14 Comments

  1. evilpaul
    Posted 2012.11.01 at 03:34 | Permalink

    I’ve thought about this a bit and I agree backwards compatibility is very important. But one aspect of the current gen stuff that bothers me about DLC, multiplayer, and such is that those servers aren’t going to be around forever. A bunch of sports games I couldn’t care about from a year back had their servers shutdown. The same with all the much less popular PS2 games that had online multiplayer. I’m not saying any of these thing were great, but you can still play Pac Man however many years old that is on a variety of systems. There’s precious little guarantee that similar stuff will exist in the future.

    With stuff like time exclusive DLC what company is going to keep that stuff up forever? Nobody. It’s pretty sad to me.

  2. SiliconNooB
    Posted 2012.11.01 at 10:01 | Permalink

    The online component of MGS4 has been shut off, hasn’t it?

  3. SiliconNooB
    Posted 2012.11.01 at 10:04 | Permalink

    When a game’s predominant focus is online gameplay, there will not be much left of it a few years down the road…

  4. evilpaul
    Posted 2012.11.01 at 14:11 | Permalink

    That’s why I like dedicated servers and such. People who like a particular game where a company provides DS binaries can find forums or fan sites or whatever and still enjoy a game that’s no longer financially viable. Although they’re obviously the exception, Valve did that with Half-Life and its actually popular multiplayer mods and (even if there wasn’t Steam support) play Counter-Strike or Team Fortress today. And those came out in…1998? (I’m too lazy to wiki it.)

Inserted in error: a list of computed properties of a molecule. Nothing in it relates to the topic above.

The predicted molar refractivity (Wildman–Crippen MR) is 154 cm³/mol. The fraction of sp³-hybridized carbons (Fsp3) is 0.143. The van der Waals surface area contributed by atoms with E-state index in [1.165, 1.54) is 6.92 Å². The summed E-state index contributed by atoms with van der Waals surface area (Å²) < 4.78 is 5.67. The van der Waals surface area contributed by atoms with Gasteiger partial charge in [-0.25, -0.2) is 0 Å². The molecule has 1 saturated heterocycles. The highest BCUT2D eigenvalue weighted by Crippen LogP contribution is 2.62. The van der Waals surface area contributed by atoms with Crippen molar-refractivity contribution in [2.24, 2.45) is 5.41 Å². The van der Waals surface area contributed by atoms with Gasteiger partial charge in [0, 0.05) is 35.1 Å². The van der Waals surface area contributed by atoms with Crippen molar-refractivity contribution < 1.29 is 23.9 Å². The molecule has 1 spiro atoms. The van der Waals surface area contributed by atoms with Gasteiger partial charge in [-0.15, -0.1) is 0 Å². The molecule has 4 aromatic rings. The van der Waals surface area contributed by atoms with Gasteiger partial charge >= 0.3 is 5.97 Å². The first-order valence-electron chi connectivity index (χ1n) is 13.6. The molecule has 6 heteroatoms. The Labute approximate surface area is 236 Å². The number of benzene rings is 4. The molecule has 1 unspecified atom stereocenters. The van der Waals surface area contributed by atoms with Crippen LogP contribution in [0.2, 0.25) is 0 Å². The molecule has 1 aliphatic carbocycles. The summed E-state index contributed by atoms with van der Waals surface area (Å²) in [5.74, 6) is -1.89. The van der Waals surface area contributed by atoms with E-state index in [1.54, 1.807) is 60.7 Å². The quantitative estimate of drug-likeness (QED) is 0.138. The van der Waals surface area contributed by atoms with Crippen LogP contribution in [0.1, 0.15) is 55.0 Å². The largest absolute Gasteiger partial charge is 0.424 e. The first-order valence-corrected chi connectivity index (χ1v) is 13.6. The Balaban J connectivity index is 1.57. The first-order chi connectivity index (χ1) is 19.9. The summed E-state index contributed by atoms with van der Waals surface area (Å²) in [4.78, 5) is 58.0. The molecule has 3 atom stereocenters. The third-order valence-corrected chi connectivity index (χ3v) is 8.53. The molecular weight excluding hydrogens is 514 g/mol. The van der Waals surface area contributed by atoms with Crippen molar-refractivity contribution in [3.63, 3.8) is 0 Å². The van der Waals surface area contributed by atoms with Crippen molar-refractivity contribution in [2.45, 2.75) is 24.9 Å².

Whether games are art or not I think people should still be able to go back and experience them in the future. That might not be feasible for things like MMOs without some sort of massive capital behind a project to make it happen it’s certainly possible with a 8 player deathmatch (or whatever) game.

    id software, Epic, Valve, and presumably companies that aren’t FPS centric have released old game code. There’s no reason other’s couldn’t follow. It’s not like Sony, MS, etc are running their game servers on PS3s and 360s (I assume).

  5. evilpaul
    Posted 2012.11.01 at 14:16 | Permalink

    Also, I should really drink a bunch of tea before posting so at least a few sentences work.

  6. Mel
    Posted 2012.11.01 at 22:13 | Permalink

    @SN: Yes, MGO was shutdown sometime this year I believe.

  7. Ethos
    Posted 2012.11.02 at 11:27 | Permalink

    I think it matters to the more softcore gamer as well. I remember at my old work, the director was asking about the PS3 and was completely confused as to why it wouldn’t be able to play his PS2 games. He only games from time to time, but it was a deal-breaker for him.

  8. Lusipurr
    Posted 2012.11.03 at 04:06 | Permalink

    @Ethos: He should have bought a launch box! FIVE HUNDRED NINETY-NINE US DOLLARS!

  9. SiliconNooB
    Posted 2012.11.03 at 04:18 | Permalink

    The Wii U serves well enough for returning Nintendo owner BC, but fails for new owner BC, on account of the fact that the system doesn’t come with controllers which are compatible with the existing line-up of games. This is understandable with respect to motion control games, but the new controllers apparently won’t support classic controller compatible Wii games, nor virtual console and Wii-ware titles.

  10. Ethos
    Posted 2012.11.03 at 11:11 | Permalink

    @Lusi – bah-ha, yup. $700 up here!

  11. Lusipurr
    Posted 2012.11.03 at 14:05 | Permalink

    @SN: “the new controllers apparently won’t support classic controller compatible Wii games, nor virtual console and Wii-ware titles.”

    If true, this is extremely shitty design and decision-making by Nintendo. There is no reason whatsoever for the new controllers not to support classic controller games or VC titles.

  12. Ethos
    Posted 2012.11.03 at 17:14 | Permalink

    Indeed. In fact, it just seems to make sense that one would be able to put VC titles on the Gamepad screen.

  13. SiliconNooB
    Posted 2012.11.03 at 21:49 | Permalink

    I can imagine a bunch of people opening up their Wii Us on Christmas morning, buying a bunch of virtual console and WiiWare titles, and then not being able to play any of them due to the lack of proper tools to do so.

  14. Deimosion
    Posted 2012.11.04 at 00:50 | Permalink

    This the first I’ve heard of that regarding the Wii U, and I strongly hope it is not true. NINTENDUSTRY!